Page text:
|My studio in the attic used to be a maid’s room but is now furnished by
Thomasville of Oakbrook, featuring their safari-style Hemingway
Collection of furniture and décor. I have to say I’m more in love
with the Victorian-style sofa to the right.
I felt like Goldilocks yesterday moving into my studio at the Hemingway Birthplace Home. I knew nobody would be there when I arrived early in the morning as the house does not open for tours until 1 p.m. I have my own key, and so I let myself in. I had been shown the house and my space before, so I knew where everything was, and yet it was mighty odd to have the house, which is really a museum, albeit a livable one, to myself.
I could sit on the sofa in the turret of Father Hemingway’s bedroom (I did!), listen to the soft neighborhood noises outside (someone mowing a lawn, traffic trundling by), and marvel at the fact that nobody outside knew I was inside.
I could hang out in the nursery right next to Mrs. Hemingway’s room where Hemingway was born.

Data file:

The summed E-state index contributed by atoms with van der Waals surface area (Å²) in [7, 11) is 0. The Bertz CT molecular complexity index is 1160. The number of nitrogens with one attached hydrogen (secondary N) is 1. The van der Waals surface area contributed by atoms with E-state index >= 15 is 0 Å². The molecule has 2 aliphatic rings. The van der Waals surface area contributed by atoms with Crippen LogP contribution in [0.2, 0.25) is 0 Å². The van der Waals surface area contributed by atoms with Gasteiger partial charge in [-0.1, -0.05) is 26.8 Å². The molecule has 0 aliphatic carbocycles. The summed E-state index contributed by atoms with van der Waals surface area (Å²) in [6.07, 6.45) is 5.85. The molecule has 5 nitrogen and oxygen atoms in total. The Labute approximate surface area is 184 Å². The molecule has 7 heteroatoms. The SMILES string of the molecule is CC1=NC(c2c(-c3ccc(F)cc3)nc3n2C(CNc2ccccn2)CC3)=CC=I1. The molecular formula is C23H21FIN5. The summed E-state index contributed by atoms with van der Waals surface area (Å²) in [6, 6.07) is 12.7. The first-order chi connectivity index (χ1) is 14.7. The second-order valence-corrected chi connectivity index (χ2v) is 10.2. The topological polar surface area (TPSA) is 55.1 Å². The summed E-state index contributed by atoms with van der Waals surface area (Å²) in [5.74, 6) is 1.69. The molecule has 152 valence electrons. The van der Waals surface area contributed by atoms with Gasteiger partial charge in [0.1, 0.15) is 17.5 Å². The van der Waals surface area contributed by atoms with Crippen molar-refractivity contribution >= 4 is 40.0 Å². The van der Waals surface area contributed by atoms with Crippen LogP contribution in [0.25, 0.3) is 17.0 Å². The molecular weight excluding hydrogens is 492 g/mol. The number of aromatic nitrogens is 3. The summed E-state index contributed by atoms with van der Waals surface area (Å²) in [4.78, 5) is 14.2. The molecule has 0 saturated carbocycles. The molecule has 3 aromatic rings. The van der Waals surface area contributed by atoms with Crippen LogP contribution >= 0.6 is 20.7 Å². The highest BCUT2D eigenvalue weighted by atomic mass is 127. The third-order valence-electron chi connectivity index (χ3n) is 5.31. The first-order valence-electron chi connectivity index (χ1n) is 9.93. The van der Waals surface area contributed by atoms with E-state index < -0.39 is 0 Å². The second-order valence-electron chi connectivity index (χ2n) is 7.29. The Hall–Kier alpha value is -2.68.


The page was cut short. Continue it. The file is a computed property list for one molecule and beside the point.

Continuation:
I had time to discover sweet details like the imprint on this closet door lock in the one bathroom that I also get to use. Speaking of, in the afternoon, when I emerged from the bathroom, I found one of the museum volunteers waiting for me in the hallway. “I’d heard steps and I just wanted to make sure it’s you,” he greeted me quite friendly but with arms crossed. I was Goldilocks after all!
Back up into the attic! This is the narrow attic staircase, and I just love that art deco wallpaper!
PS: I am planning, by the way, to launch a newsletter as part of my residency. I was thinking to call it “Notes from the Attic” or “Notes from Hemingway’s Attic,” but then I found that the very first writer to work up there, novelist William Hazelgrove, has been using “Hemingway’s Attic” already for his blog and a just released book on how to survive as a writer. How about “The Woman in the Attic?” Any other ideas? Let me know in the comments, please.